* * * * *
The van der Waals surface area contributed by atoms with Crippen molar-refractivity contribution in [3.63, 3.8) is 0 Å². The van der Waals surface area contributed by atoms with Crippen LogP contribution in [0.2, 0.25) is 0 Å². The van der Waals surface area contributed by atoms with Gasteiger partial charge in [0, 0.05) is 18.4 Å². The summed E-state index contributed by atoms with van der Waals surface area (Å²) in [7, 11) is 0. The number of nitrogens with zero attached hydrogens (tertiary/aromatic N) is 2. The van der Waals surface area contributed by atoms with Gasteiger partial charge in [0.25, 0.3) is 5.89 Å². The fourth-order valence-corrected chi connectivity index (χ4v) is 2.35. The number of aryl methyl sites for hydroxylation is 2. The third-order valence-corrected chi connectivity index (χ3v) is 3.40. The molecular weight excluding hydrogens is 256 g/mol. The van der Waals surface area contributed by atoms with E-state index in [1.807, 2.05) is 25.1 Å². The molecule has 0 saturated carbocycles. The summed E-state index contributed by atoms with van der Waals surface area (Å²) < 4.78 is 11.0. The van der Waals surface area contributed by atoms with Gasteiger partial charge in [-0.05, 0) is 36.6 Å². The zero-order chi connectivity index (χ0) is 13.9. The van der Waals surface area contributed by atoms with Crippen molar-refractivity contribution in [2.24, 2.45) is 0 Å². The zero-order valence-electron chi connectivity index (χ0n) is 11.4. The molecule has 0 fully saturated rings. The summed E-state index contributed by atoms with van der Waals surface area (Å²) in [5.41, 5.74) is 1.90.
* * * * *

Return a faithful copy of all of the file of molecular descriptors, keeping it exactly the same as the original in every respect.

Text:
The van der Waals surface area contributed by atoms with Crippen molar-refractivity contribution in [3.63, 3.8) is 0 Å². The van der Waals surface area contributed by atoms with Crippen LogP contribution in [0.2, 0.25) is 0 Å². The van der Waals surface area contributed by atoms with Gasteiger partial charge in [0, 0.05) is 18.4 Å². The summed E-state index contributed by atoms with van der Waals surface area (Å²) in [7, 11) is 0. The number of nitrogens with zero attached hydrogens (tertiary/aromatic N) is 2. The van der Waals surface area contributed by atoms with Gasteiger partial charge in [0.25, 0.3) is 5.89 Å². The fourth-order valence-corrected chi connectivity index (χ4v) is 2.35. The number of aryl methyl sites for hydroxylation is 2. The third-order valence-corrected chi connectivity index (χ3v) is 3.40. The molecular weight excluding hydrogens is 256 g/mol. The van der Waals surface area contributed by atoms with E-state index in [1.807, 2.05) is 25.1 Å². The molecule has 0 saturated carbocycles. The summed E-state index contributed by atoms with van der Waals surface area (Å²) < 4.78 is 11.0. The van der Waals surface area contributed by atoms with Gasteiger partial charge in [-0.05, 0) is 36.6 Å². The zero-order chi connectivity index (χ0) is 13.9. The van der Waals surface area contributed by atoms with Crippen molar-refractivity contribution in [2.24, 2.45) is 0 Å². The zero-order valence-electron chi connectivity index (χ0n) is 11.4. The molecule has 0 fully saturated rings. The summed E-state index contributed by atoms with van der Waals surface area (Å²) in [5.41, 5.74) is 1.90.